Last year, the Gamecocks picked up a huge win at Athens but couldn’t sustain the momentum and finished at 4-8. A&M head coach Jimbo Fisher has been crushing it on the recruiting trail, but will this translate into victories and a legitimate run at the SEC West?

Tennessee is probably the team that seems most antsy to make a jump. I don’t think there’s any question Jeremy Pruitt wants to win and is willing to do what it takes to get there. The Vols have won 6 consecutive games and return 16 starters from an 8-5 campaign that was punctuated by a thrilling victory over Indiana in the Gator Bowl. Which means look out for Rocky Top next season.

Alabama’s quarterback battle

Mac Jones (97-for-141, 1,503 yards, 14 TD) did an incredible job filling in for the injured Tua Tagovailoa in 2019, and he’s definitely the leader in the clubhouse for the starting quarterback slot this year. But how safe is his job? Is there any way we are in for a surprise like we saw in 2016 when freshman Jalen Hurts came in and wrangled the quarterback job away from Blake Barnett? Well, maybe.

Backups Taulia Tagovailoa (career 9-for-12, 100 yards) and Paul Tyson (redshirted in 2019) are chomping at the bit, and there’s the 5-star Californian, Bryce Young. They’ll have to be plenty good to beat out Jones, who, frankly, can be as good as any quarterback Alabama has had in the past 30 years not named Tagovailoa. To put things in perspective, Jones threw for as many touchdowns last year as former Alabama quarterback Jay Barker did the entire 1994 season.

Alabama has finally shed the reputation of having quarterbacks who are “game managers” and Jones is the latest evidence of that fact.

Can LSU keep it rolling with Alabama-like attrition?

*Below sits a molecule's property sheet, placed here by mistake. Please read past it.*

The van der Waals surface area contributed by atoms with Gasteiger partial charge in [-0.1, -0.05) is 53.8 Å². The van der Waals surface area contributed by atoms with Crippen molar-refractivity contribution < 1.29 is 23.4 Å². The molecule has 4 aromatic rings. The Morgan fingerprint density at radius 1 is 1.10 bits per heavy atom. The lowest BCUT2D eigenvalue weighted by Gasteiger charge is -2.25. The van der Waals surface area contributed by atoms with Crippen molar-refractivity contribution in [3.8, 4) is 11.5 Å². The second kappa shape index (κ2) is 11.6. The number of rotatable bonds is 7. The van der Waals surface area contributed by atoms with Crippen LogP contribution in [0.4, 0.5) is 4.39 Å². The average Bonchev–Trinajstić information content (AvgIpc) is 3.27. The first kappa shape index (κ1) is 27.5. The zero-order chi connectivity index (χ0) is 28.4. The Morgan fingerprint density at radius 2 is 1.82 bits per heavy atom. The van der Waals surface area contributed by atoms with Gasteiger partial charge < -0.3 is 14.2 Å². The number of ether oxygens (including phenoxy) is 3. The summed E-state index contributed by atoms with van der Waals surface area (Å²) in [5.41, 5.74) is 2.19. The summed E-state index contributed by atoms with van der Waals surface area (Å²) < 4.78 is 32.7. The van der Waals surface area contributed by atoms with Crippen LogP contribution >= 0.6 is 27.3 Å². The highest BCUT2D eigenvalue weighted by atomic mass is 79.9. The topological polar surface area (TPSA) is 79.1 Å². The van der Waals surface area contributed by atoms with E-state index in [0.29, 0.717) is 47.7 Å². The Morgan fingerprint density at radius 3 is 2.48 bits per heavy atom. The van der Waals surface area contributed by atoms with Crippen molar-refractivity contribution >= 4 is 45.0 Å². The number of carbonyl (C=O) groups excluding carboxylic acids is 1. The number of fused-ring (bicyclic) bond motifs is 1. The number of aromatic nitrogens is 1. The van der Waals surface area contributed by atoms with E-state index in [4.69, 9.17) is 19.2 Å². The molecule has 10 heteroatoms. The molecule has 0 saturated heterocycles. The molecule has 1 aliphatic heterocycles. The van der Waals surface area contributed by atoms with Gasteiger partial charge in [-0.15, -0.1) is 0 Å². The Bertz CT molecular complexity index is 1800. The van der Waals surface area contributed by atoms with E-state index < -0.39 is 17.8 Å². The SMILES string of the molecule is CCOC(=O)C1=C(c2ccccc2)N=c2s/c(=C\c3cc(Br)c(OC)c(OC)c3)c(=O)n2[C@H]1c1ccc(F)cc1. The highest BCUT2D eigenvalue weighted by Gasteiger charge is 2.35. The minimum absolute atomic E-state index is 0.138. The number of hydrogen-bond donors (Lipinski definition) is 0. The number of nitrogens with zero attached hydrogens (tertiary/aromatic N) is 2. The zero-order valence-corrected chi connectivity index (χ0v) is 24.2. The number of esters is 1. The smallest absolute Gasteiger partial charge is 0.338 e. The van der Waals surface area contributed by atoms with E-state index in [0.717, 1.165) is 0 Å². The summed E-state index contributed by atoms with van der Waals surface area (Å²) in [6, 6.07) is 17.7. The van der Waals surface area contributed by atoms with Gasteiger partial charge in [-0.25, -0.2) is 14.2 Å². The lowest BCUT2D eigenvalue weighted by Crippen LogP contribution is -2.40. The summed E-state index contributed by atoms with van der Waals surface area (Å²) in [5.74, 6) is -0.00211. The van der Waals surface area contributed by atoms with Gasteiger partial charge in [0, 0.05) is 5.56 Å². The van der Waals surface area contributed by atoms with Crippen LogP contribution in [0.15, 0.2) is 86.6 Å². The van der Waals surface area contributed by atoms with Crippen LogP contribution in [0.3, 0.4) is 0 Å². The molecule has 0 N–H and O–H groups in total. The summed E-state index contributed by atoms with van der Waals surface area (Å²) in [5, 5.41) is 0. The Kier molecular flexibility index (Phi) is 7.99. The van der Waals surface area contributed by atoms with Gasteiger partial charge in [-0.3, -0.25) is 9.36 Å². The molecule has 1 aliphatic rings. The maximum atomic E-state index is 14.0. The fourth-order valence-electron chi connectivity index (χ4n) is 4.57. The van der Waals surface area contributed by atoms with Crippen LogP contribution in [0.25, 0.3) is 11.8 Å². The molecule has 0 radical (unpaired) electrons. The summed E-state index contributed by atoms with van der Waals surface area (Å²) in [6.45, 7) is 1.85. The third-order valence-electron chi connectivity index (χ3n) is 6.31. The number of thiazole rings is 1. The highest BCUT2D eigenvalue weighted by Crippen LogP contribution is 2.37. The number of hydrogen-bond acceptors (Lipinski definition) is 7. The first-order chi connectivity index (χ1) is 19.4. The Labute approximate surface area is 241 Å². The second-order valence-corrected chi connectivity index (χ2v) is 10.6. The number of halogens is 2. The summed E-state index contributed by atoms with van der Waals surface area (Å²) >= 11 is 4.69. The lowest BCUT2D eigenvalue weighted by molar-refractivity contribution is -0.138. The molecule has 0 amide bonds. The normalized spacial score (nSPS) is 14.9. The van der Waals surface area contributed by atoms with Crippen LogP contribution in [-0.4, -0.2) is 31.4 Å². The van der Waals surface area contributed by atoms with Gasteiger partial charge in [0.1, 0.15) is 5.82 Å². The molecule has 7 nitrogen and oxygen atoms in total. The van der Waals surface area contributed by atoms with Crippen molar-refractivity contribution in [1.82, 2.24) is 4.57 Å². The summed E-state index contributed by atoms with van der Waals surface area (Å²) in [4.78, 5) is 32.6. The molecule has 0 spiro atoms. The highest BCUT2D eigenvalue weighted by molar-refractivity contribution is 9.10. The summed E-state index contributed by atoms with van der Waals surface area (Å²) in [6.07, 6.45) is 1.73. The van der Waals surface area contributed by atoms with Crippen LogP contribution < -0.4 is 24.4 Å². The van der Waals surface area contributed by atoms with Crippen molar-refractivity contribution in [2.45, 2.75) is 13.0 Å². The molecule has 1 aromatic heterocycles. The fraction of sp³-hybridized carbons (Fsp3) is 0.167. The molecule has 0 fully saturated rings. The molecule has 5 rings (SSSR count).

The month of January 2020 for the LSU football team began with ecstasy and ended with volatility. After capturing the national championship over Clemson, Ed Orgeron felt the attrition of personnel that great teams feel, and I’m not just talking about from a player standpoint. Coaches, too. Over the course of 2 weeks, Orgeron lost his quarterback, running back, top defensive back, passing game coordinator, defensive coordinator and several analysts.

This is a critical time for the LSU program. To sustain superiority, Orgeron will have to mitigate the yearly exodus of players to the NFL Draft and coaches to other programs. Orgeron has raised the bar of expectations such that LSU will not tolerate a rebuilding year.

Welcome to Excellence, Ed.

How will new coaches fare in their debuts?

Fresh faces always seem to stir up excitement and 2020 will have the best new crop in recent memory. There’s Eli Drinkwitz at Missouri, Lane Kiffin at Ole Miss, Mike Leach at Mississippi State and Sam Pittman at Arkansas. These coaches are, as we speak, probably fanned out all over the South, forging through the recruiting woods and trails like Meriwether Lewis and William Clark. Don’t be surprised if one of them turns up at a meat-and-three in your town.

We can talk and talk and talk about how exciting the Egg Bowl is going to be, but for now, let’s don’t oversell it. It’s like when the movie Cinderella Man came out. Because it had been billed as the greatest film in cinematic history, it was, honestly, a little disappointing (but still a very good movie). So let’s just pace ourselves for now.

Soon, my friends. Soon.

Where does Tua end up?